What makes it so sad is that it wasn’t some Saturday night party drunk riding a motorcycle in the park, but a reeking, glassy-eyed Bruce Springsteen, honored elder statesman of rock ‘n roll.
He was popped for DWI on Nov. 14 at Gateway National Recreation Area in Sandy Hook, near the lighthouse, the setting for a couple of his music videos.
A park ranger on foot patrol, R.L. Hayes, spotted Springsteen taking a swig from the bottle, get on a red and white Triumph, and start the engine. Busted.
Approaching Springsteen, Hayes noticed the bottle, Patrón, an 80-proof tequila, was empty. Patrón is high-end hooch for hipsters, starting at about $50 a fifth; the top shelf is $7,500.
Bruce told the ranger that he drank two shots in the last 20 minutes, according to local press accounts, which said they’d been provided the ranger’s report.
Ranger Hayes noted that Springsteen appeared tipsy. He swayed back and forth during a field sobriety test. He was also “glassy-eyed” and “smelt of alcohol.”
At first, Springsteen refused a breathalyzer test, but later agreed. He blew of 0.02, a quarter of New Jersey’s legal limit. Still, in addition to DWI, he was cited for reckless driving and drinking alcohol in a “closed area.”
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When the news hit the fan, the Springsteen Corp. (The Boss, worth half a billion, is Big Business) swung into action to tone down the harsh media glare with the soft, filtered light of Bruce’s side of things. The New York Post, quoting a source “close to Springsteen,” said Bruce was provided the pricey Patrón by one of his fans who stopped him for selfies. So far, none have stepped forward with the pics or to accept partial blame. And Bruce, known for loquacious storytelling during hours-long concerts, has been as quiet as a Jersey boardwalk in winter. He’s due in court next week.
It’s awkward. The story broke a few days after Springsteen, 71, starred in a two-minute Jeep commercial broadcast during Super Bowl LV. He looked old and tired, riding in an old, tired CJ-5, in an old, tired town in Kansas.
His earnest but annoying message to us is to seek “the middle” in America’s polarized politics. Earnest, because Bruce, like a lot of us, believes “the middle” is where Americans need to go right now. Annoying, because Springsteen, a vocal progressive for 45 years, probably believes he’s in “the middle” and to unite everyone just needs to see things his way, not the other way around.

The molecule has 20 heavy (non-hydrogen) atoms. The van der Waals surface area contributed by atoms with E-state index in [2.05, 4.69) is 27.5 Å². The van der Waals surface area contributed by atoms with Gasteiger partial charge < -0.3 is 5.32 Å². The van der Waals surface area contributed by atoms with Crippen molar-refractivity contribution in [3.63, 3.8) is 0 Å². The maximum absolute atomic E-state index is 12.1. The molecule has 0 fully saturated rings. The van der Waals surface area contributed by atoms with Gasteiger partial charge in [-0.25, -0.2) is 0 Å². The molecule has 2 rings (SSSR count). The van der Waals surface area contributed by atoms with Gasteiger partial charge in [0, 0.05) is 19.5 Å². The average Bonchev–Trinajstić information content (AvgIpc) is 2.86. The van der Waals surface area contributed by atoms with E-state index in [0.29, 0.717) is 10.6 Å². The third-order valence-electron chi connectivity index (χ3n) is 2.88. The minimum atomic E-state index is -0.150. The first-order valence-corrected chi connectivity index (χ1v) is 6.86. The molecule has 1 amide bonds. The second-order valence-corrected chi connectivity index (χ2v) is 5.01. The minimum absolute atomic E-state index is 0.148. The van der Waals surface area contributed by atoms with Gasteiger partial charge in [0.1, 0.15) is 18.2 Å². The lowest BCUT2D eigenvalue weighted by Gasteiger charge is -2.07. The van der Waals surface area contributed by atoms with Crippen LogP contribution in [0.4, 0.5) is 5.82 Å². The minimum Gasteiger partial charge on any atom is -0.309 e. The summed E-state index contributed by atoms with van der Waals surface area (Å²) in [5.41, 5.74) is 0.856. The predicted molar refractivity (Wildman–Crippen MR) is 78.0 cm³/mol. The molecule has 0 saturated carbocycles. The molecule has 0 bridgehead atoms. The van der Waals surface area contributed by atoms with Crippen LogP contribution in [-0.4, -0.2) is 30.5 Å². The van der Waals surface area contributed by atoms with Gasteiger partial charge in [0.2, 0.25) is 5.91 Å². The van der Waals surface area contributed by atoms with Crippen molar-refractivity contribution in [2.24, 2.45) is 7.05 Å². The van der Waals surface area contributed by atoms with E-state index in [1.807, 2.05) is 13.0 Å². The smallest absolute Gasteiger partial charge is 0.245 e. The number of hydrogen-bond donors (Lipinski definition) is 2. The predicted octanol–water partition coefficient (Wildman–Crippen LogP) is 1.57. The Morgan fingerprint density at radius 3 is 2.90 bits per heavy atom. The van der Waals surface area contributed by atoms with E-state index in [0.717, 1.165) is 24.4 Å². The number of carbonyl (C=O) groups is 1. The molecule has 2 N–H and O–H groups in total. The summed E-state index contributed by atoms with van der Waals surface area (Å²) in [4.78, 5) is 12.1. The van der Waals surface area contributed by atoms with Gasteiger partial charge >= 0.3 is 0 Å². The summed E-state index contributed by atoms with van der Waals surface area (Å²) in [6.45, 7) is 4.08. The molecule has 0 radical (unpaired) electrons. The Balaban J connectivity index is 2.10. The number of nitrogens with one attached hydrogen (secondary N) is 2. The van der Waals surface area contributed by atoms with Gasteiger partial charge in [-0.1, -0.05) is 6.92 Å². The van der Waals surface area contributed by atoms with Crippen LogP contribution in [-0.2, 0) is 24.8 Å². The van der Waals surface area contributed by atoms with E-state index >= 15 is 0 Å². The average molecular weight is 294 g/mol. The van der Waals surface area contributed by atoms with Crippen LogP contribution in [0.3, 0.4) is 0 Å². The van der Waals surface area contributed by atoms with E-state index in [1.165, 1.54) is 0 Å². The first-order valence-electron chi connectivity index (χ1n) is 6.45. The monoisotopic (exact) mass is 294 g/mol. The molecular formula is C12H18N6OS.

Jeep pulled the ad until his DWI case is resolved.
There’s something troubling about the scene in Sandy Hook. At 21, his bust would be rock star antics. At 71, it’s foolish. Tipsy, alone, riding a motorcycle. Ranger Hayes may have saved an American legend.
Or maybe it was a call for help, that Bruce is suffering on a level far deeper than we’d expect. He’s always been open about wrestling with internal conflicts. His early publicists cast him as a blue-collar bard, though in reality he never worked a blue-collar job, or any job, except for playing music. Good for him.
But those who come from blue collar backgrounds, who worked underpaid, dangerous, back-breaking, heavy-lifting jobs for peanuts, (and maybe didn’t really get his music) could always tell Bruce, with his fame, money and model girlfriends, was a poseur. Even if his lyrics about working class lives were poetic. In 2012, Bruce discussed his interior conflicts in an interview published in The New Yorker.
“My issues weren’t as obvious as drugs,” he told David Remnick. “They were quieter – just as problematic, but quieter. With all artists, because of the undertow of history and self-loathing, there is a tremendous push toward s
elf-obliteration that occurs onstage. … You are free of yourself for those hours; all the voices in your head are gone. Just gone. There’s no room for them. There’s one voice, the voice you’re speaking in.”
Bruce, too, was deeply conflicted about avoiding service in Vietnam, telling Tom Hanks in a 2017 interview, “I was a stone cold draft dodger.”
As he grew older, his guilt grew, too. In the late 1970s, he became involved helping Vietnam veterans. He still does. He wrote “Born in the USA” to work through the guilt.
If you gain the confidence of men like Bruce, they’ll admit it’s not an easy guilt to assuage. Here’s why.
For every man who dodged that war, someone went in his place. Who was he? What happened to him? Some will tell you the consequences of their decision to skip, run and defer. Some were iced by the small towns where they lived. Guilt lingers, questions gnaw. Some, maybe most, can pack it away and move on, untroubled. Not everyone, though.
What happened last Nov. 14 in Sandy Hook, New Jersey, can be taken as a warning for anyone who dreams of fame, or maybe hitting the lottery for, say, a half-billion bucks. A lot of problems go away, but new ones arrive, and old ones magnify.
Like Springsteen said, a quiet, lonely pain. Not the loneliness of a windswept Jersey beach, but the desolate wilderness of the pines and their dreaded phantoms.
As years roll by, you’re haunted.
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Columnist JD Mullane can be reached at 215-949-5745 or at [email protected].
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